One exercise is to work with putting something new and exciting on the floor and “claiming” it from the dog. This just means teaching the dog that it belongs to you and they don't need to worry about it. I will start by bringing in a new toy that will excite the dog and placing it onto the floor while telling the dog to “leave it”. If the dog is unable to control himself I will push him away from the toy and might even put a leash on him to walk with him around the toy.
I work on this until the toy can be left out and the dog basically ignores it. The goal of this exercise is that the dog learns they can’t smell and touch everything they want to. While practicing it is extremely important that the dog is NEVER given that specific toy. If you tell him “ok” and let him race to the toy after every practice session you might actually make the situation worse. When this becomes easy with a specific toy I will then practice the same thing with some type of food. Pick something that will be difficult (steak, hamburger…) and basically treat the food like it is your baby. Do not ever the leave the food unattended and make sure that the dog can completely ignore it.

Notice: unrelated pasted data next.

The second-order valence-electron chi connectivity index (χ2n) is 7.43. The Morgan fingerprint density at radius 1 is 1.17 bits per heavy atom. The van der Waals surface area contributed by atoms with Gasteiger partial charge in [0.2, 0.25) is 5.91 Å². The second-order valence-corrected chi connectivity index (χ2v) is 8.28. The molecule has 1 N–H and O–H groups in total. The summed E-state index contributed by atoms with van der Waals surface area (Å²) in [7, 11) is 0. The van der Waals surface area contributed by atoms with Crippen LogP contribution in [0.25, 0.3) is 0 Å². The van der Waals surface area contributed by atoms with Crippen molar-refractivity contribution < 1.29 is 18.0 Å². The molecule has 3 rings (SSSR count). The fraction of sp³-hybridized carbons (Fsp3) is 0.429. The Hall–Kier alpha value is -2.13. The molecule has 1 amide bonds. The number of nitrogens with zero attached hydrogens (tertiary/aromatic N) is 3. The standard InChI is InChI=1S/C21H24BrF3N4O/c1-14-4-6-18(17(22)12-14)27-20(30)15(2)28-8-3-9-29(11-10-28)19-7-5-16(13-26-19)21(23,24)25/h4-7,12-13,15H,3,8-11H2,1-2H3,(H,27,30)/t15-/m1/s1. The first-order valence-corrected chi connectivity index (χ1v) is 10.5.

Working around Crate/Stroller/Car Seats
Once you have acquired each of these items, we recommend working with your dog on the same claiming exercise that we discussed above. You should do this before the baby comes home and without the baby in them. We are looking to teach them that these items are off limits and they shouldn't go sniffing, pawing, or jumping in them.
Make the Babies Room a Dog Free Zone
We recommend making your babies future nursery a no go zone for the dogs. Again, do this before the baby is home so that it is easier for you. Having the baby room be a no-go zone allows a place for your baby to crawl and be free from you having to worry about the dogs.
You can watch our Podcast where our expert dog trainers discuss how they went about introducing dogs to baby's in their own homes:
Introducing Dog and the Baby (the big day...)
Have Someone Take Your Dog Out
It is very important to make sure that someone is keeping the dog in a good state of mind while you are at the hospital. Have someone come into the home and give the dog plenty of attention and exercise. Try to ensure that the dog’s day is at least as stimulating for him as a normal day. You don’t want to come home to a frustrated or overly excited dog!